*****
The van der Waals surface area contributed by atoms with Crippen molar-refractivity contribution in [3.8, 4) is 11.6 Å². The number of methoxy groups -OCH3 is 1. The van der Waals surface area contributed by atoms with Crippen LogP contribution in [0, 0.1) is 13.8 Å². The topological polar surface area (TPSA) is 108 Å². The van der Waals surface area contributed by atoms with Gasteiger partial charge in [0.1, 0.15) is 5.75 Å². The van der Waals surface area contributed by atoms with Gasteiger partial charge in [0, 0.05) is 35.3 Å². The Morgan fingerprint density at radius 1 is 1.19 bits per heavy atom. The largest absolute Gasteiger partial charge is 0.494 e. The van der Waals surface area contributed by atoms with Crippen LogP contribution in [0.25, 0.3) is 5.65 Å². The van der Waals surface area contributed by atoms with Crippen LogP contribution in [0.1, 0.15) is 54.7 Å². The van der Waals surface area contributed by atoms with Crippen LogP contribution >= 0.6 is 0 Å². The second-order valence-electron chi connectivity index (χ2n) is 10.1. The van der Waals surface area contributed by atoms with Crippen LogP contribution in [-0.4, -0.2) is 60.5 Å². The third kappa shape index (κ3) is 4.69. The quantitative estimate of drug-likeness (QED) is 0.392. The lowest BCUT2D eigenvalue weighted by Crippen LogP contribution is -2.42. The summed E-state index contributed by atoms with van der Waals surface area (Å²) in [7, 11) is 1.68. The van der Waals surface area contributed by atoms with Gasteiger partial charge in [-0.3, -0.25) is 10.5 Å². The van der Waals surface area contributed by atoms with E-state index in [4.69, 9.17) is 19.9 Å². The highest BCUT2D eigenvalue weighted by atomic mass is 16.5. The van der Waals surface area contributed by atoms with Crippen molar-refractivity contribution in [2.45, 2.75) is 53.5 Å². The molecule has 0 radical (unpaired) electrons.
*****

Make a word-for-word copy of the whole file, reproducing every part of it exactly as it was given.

The van der Waals surface area contributed by atoms with Crippen molar-refractivity contribution in [3.8, 4) is 11.6 Å². The number of methoxy groups -OCH3 is 1. The van der Waals surface area contributed by atoms with Crippen LogP contribution in [0, 0.1) is 13.8 Å². The topological polar surface area (TPSA) is 108 Å². The van der Waals surface area contributed by atoms with Gasteiger partial charge in [0.1, 0.15) is 5.75 Å². The van der Waals surface area contributed by atoms with Gasteiger partial charge in [0, 0.05) is 35.3 Å². The Morgan fingerprint density at radius 1 is 1.19 bits per heavy atom. The largest absolute Gasteiger partial charge is 0.494 e. The van der Waals surface area contributed by atoms with Crippen LogP contribution in [0.25, 0.3) is 5.65 Å². The van der Waals surface area contributed by atoms with Crippen LogP contribution in [0.1, 0.15) is 54.7 Å². The van der Waals surface area contributed by atoms with Crippen LogP contribution >= 0.6 is 0 Å². The second-order valence-electron chi connectivity index (χ2n) is 10.1. The van der Waals surface area contributed by atoms with Crippen LogP contribution in [-0.4, -0.2) is 60.5 Å². The third kappa shape index (κ3) is 4.69. The quantitative estimate of drug-likeness (QED) is 0.392. The lowest BCUT2D eigenvalue weighted by Crippen LogP contribution is -2.42. The summed E-state index contributed by atoms with van der Waals surface area (Å²) in [7, 11) is 1.68. The van der Waals surface area contributed by atoms with Gasteiger partial charge in [-0.3, -0.25) is 10.5 Å². The van der Waals surface area contributed by atoms with E-state index in [4.69, 9.17) is 19.9 Å². The highest BCUT2D eigenvalue weighted by atomic mass is 16.5. The van der Waals surface area contributed by atoms with Crippen molar-refractivity contribution in [2.45, 2.75) is 53.5 Å². The molecule has 0 radical (unpaired) electrons.